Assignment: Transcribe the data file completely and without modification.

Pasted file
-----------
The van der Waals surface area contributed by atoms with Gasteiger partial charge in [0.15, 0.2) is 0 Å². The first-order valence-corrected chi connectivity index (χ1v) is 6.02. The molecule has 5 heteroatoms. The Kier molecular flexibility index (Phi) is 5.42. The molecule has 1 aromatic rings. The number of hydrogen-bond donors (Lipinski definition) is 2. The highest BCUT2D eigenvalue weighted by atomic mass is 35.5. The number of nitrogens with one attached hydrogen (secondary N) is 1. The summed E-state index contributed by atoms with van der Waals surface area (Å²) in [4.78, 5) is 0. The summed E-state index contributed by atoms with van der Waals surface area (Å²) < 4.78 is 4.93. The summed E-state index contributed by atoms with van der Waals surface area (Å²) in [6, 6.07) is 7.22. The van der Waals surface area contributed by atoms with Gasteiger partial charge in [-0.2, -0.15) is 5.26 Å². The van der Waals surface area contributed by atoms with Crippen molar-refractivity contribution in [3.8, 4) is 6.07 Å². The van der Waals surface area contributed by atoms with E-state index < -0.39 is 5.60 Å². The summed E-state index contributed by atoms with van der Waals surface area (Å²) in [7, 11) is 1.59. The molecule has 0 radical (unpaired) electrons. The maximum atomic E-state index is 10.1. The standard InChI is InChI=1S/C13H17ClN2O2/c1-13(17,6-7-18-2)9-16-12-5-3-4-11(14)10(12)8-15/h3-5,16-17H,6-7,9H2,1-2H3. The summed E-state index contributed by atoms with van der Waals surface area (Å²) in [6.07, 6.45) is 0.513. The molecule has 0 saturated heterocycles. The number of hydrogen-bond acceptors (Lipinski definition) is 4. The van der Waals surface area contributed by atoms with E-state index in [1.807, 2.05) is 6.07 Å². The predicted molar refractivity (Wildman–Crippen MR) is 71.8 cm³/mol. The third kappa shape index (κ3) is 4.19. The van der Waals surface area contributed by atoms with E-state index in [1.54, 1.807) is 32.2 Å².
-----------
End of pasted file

The van der Waals surface area contributed by atoms with Gasteiger partial charge in [0.15, 0.2) is 0 Å². The first-order valence-corrected chi connectivity index (χ1v) is 6.02. The molecule has 5 heteroatoms. The Kier molecular flexibility index (Phi) is 5.42. The molecule has 1 aromatic rings. The number of hydrogen-bond donors (Lipinski definition) is 2. The highest BCUT2D eigenvalue weighted by atomic mass is 35.5. The number of nitrogens with one attached hydrogen (secondary N) is 1. The summed E-state index contributed by atoms with van der Waals surface area (Å²) in [4.78, 5) is 0. The summed E-state index contributed by atoms with van der Waals surface area (Å²) < 4.78 is 4.93. The summed E-state index contributed by atoms with van der Waals surface area (Å²) in [6, 6.07) is 7.22. The van der Waals surface area contributed by atoms with Gasteiger partial charge in [-0.2, -0.15) is 5.26 Å². The van der Waals surface area contributed by atoms with Crippen molar-refractivity contribution in [3.8, 4) is 6.07 Å². The van der Waals surface area contributed by atoms with E-state index < -0.39 is 5.60 Å². The summed E-state index contributed by atoms with van der Waals surface area (Å²) in [7, 11) is 1.59. The molecule has 0 radical (unpaired) electrons. The maximum atomic E-state index is 10.1. The standard InChI is InChI=1S/C13H17ClN2O2/c1-13(17,6-7-18-2)9-16-12-5-3-4-11(14)10(12)8-15/h3-5,16-17H,6-7,9H2,1-2H3. The summed E-state index contributed by atoms with van der Waals surface area (Å²) in [6.07, 6.45) is 0.513. The molecule has 0 saturated heterocycles. The number of hydrogen-bond acceptors (Lipinski definition) is 4. The van der Waals surface area contributed by atoms with E-state index in [1.807, 2.05) is 6.07 Å². The predicted molar refractivity (Wildman–Crippen MR) is 71.8 cm³/mol. The third kappa shape index (κ3) is 4.19. The van der Waals surface area contributed by atoms with E-state index in [1.54, 1.807) is 32.2 Å².